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Emotional Design: Why We Love (Or Hate) Everyday Things [continued]

I also read Donald A. Norman’s Emotional Design: Why We Love (Or Hate) Everyday Things and was struck by how much the design of modern products has changed from when the book was published in 2005.

Like the other commenters & reviewers noted, the book was published right before the launch of the iPhone, which could arguably be considered the biggest influence of product design this decade (or longer). Since the iPhone and iPad launched, a new language, gestures, has been introduced into the common lexicon. Certainly gesture based interfaces existed in the past, but these devices made ‘sheet of glass’ interaction commonplace.

You see swipe gestures in commercials (Geico) and pinch to zoom on nearly every type of touch device. I would be curious to know the author’s feelings on the proliferation of these interfaces, as he was concerned about the lack of touch feedback provided by sheet of glass interfaces.

Another design example I found interesting was about amusement park rides. The rides are designed to provide a viscerally exciting experience (thrilling, high-speed) but must still provide elements that are reflectively relevant  (safety systems, cleanliness). This made me think of the attraction Mission Space, where the designers had difficulity finding a medium between these two elements.

Many rides & attractions give the rider a visual cue for what they are going to experience, be it a big drop or a spinning elephant. In the case of Mission Space,the ride is contained in a large room that isn’t visible to people entering the attraction. Inside is essentially a centrifuge where you experience high g-forces similar to the launch of a space shuttle. Because the ride system and concept was completely new, and because riders couldn’t see the motion of the ride, there wasn’t any good way to judge the intensity of the experience. After a number of unfortunate incidents where riders were injured or died who were not healthy enough to experience the attraction, the pre-show and entrance had to be redesigned to better represent the intensity of the experience.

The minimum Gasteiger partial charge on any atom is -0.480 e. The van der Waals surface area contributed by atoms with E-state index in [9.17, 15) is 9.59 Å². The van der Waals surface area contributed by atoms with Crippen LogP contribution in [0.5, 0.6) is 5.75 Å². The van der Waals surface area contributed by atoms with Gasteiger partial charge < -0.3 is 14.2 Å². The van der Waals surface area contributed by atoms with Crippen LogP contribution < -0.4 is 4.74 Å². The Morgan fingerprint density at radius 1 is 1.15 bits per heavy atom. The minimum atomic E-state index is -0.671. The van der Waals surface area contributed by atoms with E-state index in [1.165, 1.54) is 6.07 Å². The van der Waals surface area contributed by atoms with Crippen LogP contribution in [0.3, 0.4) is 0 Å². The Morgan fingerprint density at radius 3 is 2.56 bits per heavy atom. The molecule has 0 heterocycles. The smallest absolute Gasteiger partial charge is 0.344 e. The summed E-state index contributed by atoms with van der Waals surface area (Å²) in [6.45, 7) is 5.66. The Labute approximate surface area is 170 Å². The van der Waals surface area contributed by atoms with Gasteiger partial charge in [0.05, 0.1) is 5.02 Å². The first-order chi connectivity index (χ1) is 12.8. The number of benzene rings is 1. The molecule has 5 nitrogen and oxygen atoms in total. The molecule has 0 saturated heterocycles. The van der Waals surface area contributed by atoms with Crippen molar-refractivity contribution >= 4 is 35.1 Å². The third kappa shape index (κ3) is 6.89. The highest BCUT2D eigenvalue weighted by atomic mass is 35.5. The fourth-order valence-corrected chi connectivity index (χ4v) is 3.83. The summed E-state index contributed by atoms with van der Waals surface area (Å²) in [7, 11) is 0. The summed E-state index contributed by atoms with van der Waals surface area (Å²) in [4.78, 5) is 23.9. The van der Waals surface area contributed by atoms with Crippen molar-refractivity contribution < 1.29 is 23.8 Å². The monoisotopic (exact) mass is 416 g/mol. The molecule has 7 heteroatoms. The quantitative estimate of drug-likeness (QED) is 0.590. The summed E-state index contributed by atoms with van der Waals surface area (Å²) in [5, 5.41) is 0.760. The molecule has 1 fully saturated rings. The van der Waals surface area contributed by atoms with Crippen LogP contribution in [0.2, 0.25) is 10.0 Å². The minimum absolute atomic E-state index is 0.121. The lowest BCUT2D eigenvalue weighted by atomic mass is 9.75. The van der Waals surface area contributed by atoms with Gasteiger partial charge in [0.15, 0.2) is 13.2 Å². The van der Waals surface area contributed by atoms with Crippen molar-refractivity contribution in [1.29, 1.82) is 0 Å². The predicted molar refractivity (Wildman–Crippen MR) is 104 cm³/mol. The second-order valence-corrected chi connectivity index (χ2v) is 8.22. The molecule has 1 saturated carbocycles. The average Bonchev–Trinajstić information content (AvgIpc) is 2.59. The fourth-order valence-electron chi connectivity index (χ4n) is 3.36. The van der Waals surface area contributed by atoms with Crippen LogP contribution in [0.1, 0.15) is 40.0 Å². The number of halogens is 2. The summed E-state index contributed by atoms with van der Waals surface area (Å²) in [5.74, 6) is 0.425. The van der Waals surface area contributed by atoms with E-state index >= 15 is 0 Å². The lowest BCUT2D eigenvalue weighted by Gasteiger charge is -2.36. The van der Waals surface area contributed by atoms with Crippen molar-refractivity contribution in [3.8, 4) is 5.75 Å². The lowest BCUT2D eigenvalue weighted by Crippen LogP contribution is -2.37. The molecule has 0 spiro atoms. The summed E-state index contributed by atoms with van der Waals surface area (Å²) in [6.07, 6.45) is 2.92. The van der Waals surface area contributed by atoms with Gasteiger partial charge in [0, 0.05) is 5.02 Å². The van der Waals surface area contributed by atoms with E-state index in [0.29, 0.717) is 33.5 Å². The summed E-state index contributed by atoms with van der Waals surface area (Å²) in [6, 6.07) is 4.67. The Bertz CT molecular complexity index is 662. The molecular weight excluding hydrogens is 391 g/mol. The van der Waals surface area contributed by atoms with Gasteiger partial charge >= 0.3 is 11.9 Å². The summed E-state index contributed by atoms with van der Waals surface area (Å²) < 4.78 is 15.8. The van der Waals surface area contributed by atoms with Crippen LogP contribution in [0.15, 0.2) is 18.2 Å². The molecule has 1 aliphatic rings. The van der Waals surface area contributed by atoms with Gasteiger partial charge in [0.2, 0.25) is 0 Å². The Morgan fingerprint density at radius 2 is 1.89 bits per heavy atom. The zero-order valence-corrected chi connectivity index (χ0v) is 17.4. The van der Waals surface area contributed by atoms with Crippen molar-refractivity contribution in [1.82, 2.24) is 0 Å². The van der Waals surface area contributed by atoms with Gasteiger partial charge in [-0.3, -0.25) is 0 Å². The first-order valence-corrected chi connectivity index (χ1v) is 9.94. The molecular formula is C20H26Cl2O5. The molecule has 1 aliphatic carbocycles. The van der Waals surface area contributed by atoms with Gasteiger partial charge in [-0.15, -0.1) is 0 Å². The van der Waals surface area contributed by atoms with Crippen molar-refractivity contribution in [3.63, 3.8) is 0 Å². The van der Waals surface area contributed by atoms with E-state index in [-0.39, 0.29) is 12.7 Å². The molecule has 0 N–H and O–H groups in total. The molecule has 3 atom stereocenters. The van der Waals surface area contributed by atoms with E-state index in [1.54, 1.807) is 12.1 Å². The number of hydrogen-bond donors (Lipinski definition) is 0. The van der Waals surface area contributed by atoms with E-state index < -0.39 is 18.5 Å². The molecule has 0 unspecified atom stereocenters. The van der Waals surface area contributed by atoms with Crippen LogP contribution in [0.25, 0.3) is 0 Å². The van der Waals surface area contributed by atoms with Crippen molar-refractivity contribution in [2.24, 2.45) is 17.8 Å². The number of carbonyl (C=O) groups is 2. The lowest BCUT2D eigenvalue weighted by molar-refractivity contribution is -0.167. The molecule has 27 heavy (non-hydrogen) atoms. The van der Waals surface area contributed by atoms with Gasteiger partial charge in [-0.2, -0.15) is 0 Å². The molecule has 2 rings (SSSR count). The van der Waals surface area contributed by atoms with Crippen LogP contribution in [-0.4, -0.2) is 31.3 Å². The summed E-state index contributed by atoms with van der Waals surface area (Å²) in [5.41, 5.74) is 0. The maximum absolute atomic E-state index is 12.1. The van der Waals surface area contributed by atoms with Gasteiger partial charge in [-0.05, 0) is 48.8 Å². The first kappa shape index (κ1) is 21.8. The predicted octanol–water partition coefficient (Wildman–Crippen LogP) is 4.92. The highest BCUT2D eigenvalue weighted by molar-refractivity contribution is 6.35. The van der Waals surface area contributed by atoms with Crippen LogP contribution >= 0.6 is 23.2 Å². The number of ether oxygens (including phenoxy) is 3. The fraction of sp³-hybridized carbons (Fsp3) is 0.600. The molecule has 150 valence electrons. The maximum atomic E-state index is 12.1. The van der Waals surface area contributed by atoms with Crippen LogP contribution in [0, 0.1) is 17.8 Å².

Can anyone think of any other experiences that exhibit a similar imbalance?

4 comments to Emotional Design: Why We Love (Or Hate) Everyday Things [continued]

  • caroline sinders

    This just really reminds me of the time I spent as a pre school teacher and the time I spend currently as a nanny. The touch screen for Iphones, droids, I-pads and tablets are revolutionizing the way children learn about media. 20month olds that I babysit for used to hate my old blackberry because they couldn’t touch anything on it. My iphone was amazing to them because they had grown up since infancy playing an iphone. They knew where youtube and the games were on my iphone because it was a medium they interacted with daily. And it was a democratizing medium because almost everyone around them had a smart phone that interacted in an incredibly similar and uniform way.

    The preschool I used to work for was telling me about the current crop of 3 and a half year olds (that’s the age group I’ve worked with). Because of touch tablets, children now a days, apparently, are less dexterous with their hands and figures. They have a hard time holding pencils, pens, and crayons the “correct” way because so many of their toys know are about touching that involves swiping and less touching that involves malleability.
    Danny Rozin brought up the point during my ICM class (I made a game for two years that teaches them out to draw using draggability) that maybe this is a positive thing and not a negative thing. I somewhat agree/disagree- children are learning what media and design are setting before them, so they are learning on what the basis is of technology- if technology is going to build onto touch screens and utilizing the swiping, then maybe the way we hold pencils will totally change. THe idea of this being good or bad seems like a false ditchomy because it’s narrowing the conversation. Perhaps the conversation we should be having is why we’ve stopped with swiping when it comes to touch screens and why dont we push tangibility more?